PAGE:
Smiling Back from the Afterlife
I meet my father for breakfast
in some life after Alzheimer’s. He smiles:
Are you still my daughter? The first sick joke
from the afterlife begins on the phone.
I say, I regret that I am. His skull
knobbed yellow and blue, bruised
from an unremembered mishap, I imagine his face
the color of a car’s undercarriage, the sun
from his ocean view window
catching the green mica flecks in his eyes.
His thoughts float on the surface, torn
out of context. He’s dying, he says:
ninety-two and a ragpile wreck.
He throws down the paper.
Still all assholes! he proclaims and asks
the word for forgetfulness. I remind him
it’s CRS syndrome: Can’t Remember Shit.
His favorite joke lives on in my memory.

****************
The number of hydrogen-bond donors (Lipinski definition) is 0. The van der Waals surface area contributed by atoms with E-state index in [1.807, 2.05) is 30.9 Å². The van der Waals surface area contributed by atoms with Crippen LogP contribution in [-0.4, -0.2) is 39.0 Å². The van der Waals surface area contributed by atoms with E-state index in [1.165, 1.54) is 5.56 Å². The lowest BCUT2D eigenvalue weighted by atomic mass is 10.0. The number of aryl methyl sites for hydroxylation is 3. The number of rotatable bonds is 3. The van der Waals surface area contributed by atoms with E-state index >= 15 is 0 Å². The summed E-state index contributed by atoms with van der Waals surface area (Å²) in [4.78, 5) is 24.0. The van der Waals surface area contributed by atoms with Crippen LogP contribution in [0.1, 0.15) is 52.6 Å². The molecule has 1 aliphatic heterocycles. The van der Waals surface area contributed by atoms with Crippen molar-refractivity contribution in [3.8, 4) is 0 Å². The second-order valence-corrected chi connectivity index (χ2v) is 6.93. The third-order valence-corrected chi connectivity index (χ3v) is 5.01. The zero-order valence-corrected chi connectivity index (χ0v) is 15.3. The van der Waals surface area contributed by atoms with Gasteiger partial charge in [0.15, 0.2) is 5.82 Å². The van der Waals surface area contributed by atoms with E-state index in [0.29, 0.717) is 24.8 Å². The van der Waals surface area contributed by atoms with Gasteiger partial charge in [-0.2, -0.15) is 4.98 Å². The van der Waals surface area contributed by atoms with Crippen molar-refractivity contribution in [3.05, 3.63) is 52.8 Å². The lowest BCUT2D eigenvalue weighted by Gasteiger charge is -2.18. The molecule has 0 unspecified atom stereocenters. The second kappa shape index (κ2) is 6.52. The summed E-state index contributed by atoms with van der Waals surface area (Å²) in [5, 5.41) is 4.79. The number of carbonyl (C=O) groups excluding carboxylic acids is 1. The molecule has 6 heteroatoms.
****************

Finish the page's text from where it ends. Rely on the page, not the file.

Everything between us lives in me,
so when I leave him in his black leather chair,
I feel his confusion pelting my back.
Do I know you? Your name is Rachel, right?
The phone catches his frown, then smile
in its black brick, photo grim as a toe tag.
Still your daughter, I say from the airport.
Now I’m on a plane and as far
as he’s concerned, I might as well be
in the afterlife. I’m mulching him
over, planting him in memory,
watering him with thin answers,
sure that he’ll spring up in life after
this, my old deep-rooted weed.